Andrew Jackson’s pre-presidential duel.

Before becoming president in 1829, Andrew Jackson killed another man in a duel. It began when horse breeder Charles Dickinson accused Jackson of reneging on a bet with his father-in-law during a horse race, calling him a “coward and an equivocator.” Things further escalated when Dickinson called Jackson a bigamist after marrying his wife Rachel before her divorce was final, which neither were aware of at the time. Fed up with the personal slights, Jackson challenged Dickinson to a duel, an activity that both men had participated in numerous times previous (estimates of the number of Jackson’s duels reach as high as 100).  In the early 1800s, duelling was often looked at as a way for men to settle scores; however, state governments outlawed the practice.

Jackson and Dickinson both lived in Tennessee, where duels were against the law.  To get around this, they traveled to a location just over the Kentucky border, where it was legal. At the signal to fire, Dickinson took aim and pulled the trigger first. The large .70-caliber ball hit entered Jackson’s body just inches from his heart, but it did not knock him down, prompting Dickinson to ask, “My God, have I missed him?” Jackson then took careful aim, fired, and hit his opponent in squarely in the chest. Charles Dickinson later bled to death, and Jackson, with an inoperable wound, carried the round in his chest cavity for the rest of his life. Interestingly, the press was more interested in the scandalous facts surrounding Rachel Jackson’s divorce than Andrew Jackson’s murder of Charles Dickinson, which didn’t affect his presidential aspirations in the slightest.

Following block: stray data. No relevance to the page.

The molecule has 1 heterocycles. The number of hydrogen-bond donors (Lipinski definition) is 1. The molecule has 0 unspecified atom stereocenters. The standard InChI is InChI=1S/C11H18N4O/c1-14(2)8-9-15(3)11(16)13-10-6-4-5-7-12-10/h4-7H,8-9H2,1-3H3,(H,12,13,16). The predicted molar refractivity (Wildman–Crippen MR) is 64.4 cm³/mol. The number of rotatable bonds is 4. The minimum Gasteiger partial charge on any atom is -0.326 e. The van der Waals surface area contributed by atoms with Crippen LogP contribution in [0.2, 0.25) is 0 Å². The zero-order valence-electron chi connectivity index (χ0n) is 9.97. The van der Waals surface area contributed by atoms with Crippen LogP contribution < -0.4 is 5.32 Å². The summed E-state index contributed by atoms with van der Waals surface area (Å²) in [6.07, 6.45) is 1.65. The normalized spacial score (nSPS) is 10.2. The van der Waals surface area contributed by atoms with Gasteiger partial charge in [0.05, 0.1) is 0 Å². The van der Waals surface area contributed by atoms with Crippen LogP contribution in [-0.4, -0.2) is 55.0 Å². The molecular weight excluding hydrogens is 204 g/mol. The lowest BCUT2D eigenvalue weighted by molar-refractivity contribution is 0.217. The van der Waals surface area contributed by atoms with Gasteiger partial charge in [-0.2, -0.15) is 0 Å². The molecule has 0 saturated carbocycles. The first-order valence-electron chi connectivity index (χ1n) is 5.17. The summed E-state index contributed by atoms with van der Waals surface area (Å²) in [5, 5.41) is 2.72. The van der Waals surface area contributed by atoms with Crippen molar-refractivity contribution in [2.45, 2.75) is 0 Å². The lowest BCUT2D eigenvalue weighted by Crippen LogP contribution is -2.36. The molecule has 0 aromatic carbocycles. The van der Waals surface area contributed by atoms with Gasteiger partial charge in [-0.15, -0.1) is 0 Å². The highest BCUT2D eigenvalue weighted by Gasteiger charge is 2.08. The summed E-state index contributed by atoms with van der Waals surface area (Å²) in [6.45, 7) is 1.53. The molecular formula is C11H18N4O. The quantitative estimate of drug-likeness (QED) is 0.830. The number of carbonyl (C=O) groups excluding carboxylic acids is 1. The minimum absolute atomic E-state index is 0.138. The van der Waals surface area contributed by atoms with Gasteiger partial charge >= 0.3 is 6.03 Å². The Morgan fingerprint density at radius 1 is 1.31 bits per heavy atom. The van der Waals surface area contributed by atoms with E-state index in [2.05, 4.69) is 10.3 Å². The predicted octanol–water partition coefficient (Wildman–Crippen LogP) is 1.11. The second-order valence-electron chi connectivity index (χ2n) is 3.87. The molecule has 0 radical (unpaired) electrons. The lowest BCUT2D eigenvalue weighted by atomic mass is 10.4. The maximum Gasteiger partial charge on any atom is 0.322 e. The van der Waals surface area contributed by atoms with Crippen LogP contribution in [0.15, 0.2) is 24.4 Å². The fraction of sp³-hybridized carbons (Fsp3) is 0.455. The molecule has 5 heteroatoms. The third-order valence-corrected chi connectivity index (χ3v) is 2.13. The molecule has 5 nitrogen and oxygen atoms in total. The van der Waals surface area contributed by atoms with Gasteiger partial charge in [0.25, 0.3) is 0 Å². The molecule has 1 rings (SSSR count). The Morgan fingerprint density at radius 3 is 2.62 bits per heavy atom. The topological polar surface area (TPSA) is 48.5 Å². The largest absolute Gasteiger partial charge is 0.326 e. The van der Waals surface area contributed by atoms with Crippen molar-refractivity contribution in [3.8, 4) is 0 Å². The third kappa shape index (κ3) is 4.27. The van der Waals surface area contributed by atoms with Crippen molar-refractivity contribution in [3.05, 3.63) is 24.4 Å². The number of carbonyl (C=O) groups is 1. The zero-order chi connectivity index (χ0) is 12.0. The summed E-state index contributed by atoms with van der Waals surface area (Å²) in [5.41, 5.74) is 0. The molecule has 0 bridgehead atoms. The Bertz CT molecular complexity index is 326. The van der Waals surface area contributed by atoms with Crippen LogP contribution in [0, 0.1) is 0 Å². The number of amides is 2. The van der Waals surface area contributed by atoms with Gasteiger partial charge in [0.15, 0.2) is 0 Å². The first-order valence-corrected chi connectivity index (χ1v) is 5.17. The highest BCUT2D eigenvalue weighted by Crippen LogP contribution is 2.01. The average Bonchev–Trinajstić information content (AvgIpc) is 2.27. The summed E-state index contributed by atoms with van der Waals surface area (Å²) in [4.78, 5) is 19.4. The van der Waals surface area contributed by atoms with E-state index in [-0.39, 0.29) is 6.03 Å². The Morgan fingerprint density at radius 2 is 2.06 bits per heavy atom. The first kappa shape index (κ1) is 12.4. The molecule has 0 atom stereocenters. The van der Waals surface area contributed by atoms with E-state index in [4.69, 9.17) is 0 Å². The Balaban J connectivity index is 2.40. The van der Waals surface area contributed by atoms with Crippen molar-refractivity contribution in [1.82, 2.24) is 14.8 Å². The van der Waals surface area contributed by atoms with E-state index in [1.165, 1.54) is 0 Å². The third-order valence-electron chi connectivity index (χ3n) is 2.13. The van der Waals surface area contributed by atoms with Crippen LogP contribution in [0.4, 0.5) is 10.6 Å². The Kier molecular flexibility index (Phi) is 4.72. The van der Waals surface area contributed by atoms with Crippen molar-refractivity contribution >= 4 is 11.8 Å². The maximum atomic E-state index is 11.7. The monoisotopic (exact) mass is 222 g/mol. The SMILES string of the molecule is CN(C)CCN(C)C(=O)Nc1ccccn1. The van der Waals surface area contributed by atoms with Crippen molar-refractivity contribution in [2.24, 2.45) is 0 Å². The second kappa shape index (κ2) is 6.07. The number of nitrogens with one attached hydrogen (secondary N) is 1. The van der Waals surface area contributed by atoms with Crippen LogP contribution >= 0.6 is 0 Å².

Ulysses S. Grant’s tax evasion scheme.